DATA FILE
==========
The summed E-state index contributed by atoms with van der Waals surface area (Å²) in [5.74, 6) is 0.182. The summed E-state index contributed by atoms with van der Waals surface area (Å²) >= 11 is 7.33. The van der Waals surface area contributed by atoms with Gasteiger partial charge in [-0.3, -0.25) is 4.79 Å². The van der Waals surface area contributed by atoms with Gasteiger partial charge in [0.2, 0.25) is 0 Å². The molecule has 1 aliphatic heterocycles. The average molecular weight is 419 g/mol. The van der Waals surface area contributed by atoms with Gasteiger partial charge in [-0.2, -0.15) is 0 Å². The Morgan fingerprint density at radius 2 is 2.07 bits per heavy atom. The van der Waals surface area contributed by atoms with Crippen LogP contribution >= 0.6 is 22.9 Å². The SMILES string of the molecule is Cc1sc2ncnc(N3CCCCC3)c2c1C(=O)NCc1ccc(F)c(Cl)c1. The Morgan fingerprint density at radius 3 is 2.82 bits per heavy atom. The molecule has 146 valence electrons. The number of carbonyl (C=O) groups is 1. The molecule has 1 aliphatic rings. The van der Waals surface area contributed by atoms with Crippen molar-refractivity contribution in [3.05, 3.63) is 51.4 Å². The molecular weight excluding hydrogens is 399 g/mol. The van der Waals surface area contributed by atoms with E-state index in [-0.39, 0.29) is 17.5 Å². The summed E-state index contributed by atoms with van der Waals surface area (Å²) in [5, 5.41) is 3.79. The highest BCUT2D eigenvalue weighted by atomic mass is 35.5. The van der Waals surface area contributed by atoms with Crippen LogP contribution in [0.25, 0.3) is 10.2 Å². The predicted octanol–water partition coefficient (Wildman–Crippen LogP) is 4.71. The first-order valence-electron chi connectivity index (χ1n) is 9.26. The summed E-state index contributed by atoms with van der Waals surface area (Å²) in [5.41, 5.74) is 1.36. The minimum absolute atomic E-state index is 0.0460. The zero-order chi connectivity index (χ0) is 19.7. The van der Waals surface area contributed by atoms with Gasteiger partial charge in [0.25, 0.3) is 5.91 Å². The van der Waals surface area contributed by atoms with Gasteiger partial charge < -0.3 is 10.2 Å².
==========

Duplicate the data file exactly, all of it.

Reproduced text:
The summed E-state index contributed by atoms with van der Waals surface area (Å²) in [5.74, 6) is 0.182. The summed E-state index contributed by atoms with van der Waals surface area (Å²) >= 11 is 7.33. The van der Waals surface area contributed by atoms with Gasteiger partial charge in [-0.3, -0.25) is 4.79 Å². The van der Waals surface area contributed by atoms with Gasteiger partial charge in [0.2, 0.25) is 0 Å². The molecule has 1 aliphatic heterocycles. The average molecular weight is 419 g/mol. The van der Waals surface area contributed by atoms with Gasteiger partial charge in [-0.2, -0.15) is 0 Å². The Morgan fingerprint density at radius 2 is 2.07 bits per heavy atom. The van der Waals surface area contributed by atoms with Crippen LogP contribution >= 0.6 is 22.9 Å². The SMILES string of the molecule is Cc1sc2ncnc(N3CCCCC3)c2c1C(=O)NCc1ccc(F)c(Cl)c1. The Morgan fingerprint density at radius 3 is 2.82 bits per heavy atom. The molecule has 146 valence electrons. The number of carbonyl (C=O) groups is 1. The molecule has 1 aliphatic rings. The van der Waals surface area contributed by atoms with Crippen molar-refractivity contribution in [3.05, 3.63) is 51.4 Å². The molecular weight excluding hydrogens is 399 g/mol. The van der Waals surface area contributed by atoms with E-state index in [-0.39, 0.29) is 17.5 Å². The summed E-state index contributed by atoms with van der Waals surface area (Å²) in [5, 5.41) is 3.79. The highest BCUT2D eigenvalue weighted by atomic mass is 35.5. The van der Waals surface area contributed by atoms with Crippen LogP contribution in [0.25, 0.3) is 10.2 Å². The predicted octanol–water partition coefficient (Wildman–Crippen LogP) is 4.71. The first-order valence-electron chi connectivity index (χ1n) is 9.26. The summed E-state index contributed by atoms with van der Waals surface area (Å²) in [5.41, 5.74) is 1.36. The minimum absolute atomic E-state index is 0.0460. The zero-order chi connectivity index (χ0) is 19.7. The van der Waals surface area contributed by atoms with Gasteiger partial charge in [0.25, 0.3) is 5.91 Å². The van der Waals surface area contributed by atoms with Gasteiger partial charge < -0.3 is 10.2 Å².